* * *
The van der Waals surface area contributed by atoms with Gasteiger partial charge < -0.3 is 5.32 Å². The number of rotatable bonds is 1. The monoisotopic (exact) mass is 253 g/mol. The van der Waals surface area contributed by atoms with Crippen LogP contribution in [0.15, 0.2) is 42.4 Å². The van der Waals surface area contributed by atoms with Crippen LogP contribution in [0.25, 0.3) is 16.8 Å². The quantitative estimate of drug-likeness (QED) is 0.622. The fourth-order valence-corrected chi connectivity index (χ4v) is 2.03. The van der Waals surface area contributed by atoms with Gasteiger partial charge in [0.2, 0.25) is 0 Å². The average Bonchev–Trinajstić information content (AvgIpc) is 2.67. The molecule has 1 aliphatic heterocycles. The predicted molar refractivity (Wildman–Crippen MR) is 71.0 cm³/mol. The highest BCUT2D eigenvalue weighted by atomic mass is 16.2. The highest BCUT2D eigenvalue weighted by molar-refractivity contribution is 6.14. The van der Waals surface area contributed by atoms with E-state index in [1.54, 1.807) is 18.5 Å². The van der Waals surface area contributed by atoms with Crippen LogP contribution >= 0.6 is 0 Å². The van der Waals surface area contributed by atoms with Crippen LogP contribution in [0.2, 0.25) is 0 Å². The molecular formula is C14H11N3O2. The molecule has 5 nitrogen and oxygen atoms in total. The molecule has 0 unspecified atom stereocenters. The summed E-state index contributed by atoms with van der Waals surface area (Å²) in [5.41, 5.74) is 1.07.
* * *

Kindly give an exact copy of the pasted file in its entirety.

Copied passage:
The van der Waals surface area contributed by atoms with Gasteiger partial charge < -0.3 is 5.32 Å². The number of rotatable bonds is 1. The monoisotopic (exact) mass is 253 g/mol. The van der Waals surface area contributed by atoms with Crippen LogP contribution in [0.15, 0.2) is 42.4 Å². The van der Waals surface area contributed by atoms with Crippen LogP contribution in [0.25, 0.3) is 16.8 Å². The quantitative estimate of drug-likeness (QED) is 0.622. The fourth-order valence-corrected chi connectivity index (χ4v) is 2.03. The van der Waals surface area contributed by atoms with Gasteiger partial charge in [0.2, 0.25) is 0 Å². The average Bonchev–Trinajstić information content (AvgIpc) is 2.67. The molecule has 1 aliphatic heterocycles. The predicted molar refractivity (Wildman–Crippen MR) is 71.0 cm³/mol. The highest BCUT2D eigenvalue weighted by atomic mass is 16.2. The highest BCUT2D eigenvalue weighted by molar-refractivity contribution is 6.14. The van der Waals surface area contributed by atoms with E-state index in [1.54, 1.807) is 18.5 Å². The van der Waals surface area contributed by atoms with Crippen LogP contribution >= 0.6 is 0 Å². The van der Waals surface area contributed by atoms with Crippen LogP contribution in [0.2, 0.25) is 0 Å². The molecular formula is C14H11N3O2. The molecule has 5 nitrogen and oxygen atoms in total. The molecule has 0 unspecified atom stereocenters. The summed E-state index contributed by atoms with van der Waals surface area (Å²) in [5.41, 5.74) is 1.07.